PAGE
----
Looking at the regular and the HQI version, is the only difference the lighting?

Yes

Which way should I go for a planted tank?

The regular will be fine, just switch out the actinic bulbs for a 6700K or 10000K bulb.

It seems like a lot of people have modified the lighting but I can't seem to find out why

The reason is for saltwater use. You need w whole lot more light for coral.

The filtration seems to be okay based on what I have read so I should be okay with the bioballs, etc. Right?

Yes

I can't figure out if I am gonna need CO2 or not. What is the stance on this? I know I need it for the plants but do I have to invest in an expensive tank system, is there something I can just add?

You will need a carbon source. Seachem Excel or Metricide are decent alternatives to CO2. Some will swear they aren't good but I had fantastic growth with the same type lighting and using Seachem Excel.

I read something about people having problems with microbubbles. I'm not sure I understand what these are and why they are a nuisance.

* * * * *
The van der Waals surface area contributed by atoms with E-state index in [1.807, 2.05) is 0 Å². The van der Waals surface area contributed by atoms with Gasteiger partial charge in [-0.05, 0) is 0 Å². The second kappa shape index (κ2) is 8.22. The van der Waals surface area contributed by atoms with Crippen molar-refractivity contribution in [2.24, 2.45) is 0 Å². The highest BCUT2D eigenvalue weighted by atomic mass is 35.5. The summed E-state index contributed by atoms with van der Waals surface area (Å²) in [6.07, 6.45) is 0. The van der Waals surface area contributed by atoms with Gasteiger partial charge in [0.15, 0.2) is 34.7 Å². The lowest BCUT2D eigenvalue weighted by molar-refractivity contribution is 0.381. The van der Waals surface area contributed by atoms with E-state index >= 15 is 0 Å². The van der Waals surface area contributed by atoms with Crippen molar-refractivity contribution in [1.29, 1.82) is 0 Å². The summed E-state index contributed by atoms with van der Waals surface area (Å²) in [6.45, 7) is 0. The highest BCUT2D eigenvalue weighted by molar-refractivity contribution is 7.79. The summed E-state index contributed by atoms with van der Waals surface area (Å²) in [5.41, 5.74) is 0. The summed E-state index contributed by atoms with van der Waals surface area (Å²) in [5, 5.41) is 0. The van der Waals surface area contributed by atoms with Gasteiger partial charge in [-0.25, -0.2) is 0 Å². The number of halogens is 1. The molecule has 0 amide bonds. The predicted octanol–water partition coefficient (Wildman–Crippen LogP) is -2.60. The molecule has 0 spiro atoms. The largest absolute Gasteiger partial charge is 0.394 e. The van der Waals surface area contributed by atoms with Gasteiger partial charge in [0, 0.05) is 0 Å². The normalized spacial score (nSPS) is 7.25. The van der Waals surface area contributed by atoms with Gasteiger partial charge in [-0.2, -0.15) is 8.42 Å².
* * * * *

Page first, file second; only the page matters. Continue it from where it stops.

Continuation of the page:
The problem is again with saltwater. The greater density of saltwater causes microbubbles to form more easily.

My substrate I was planning to mix Eco Complete with some other black substrate. Cool?

Should be fine.

When do plants come in to the tank? I assume you do a cycle and then add them at a later point once your water is where it needs to be?

Plants right away, fish after the cycle is complete.

I'm going for a tank that looks like an overgrown river bed. A piece a drift wood and plants like java fern, java moss, hornwort, dwarf hairgrass, asian ambulia. As far as creatures go I would like to just have a bunch of shrimp, some snails, and maybe a twig catfish.

Appreciate any insight you guys can provide. I hope to get my tank in the next 3-4 weeks. I would like to have a more solid idea of my approach before diving in.
See answers in red.
 

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1'st the acintic bulb is no good for freshwater.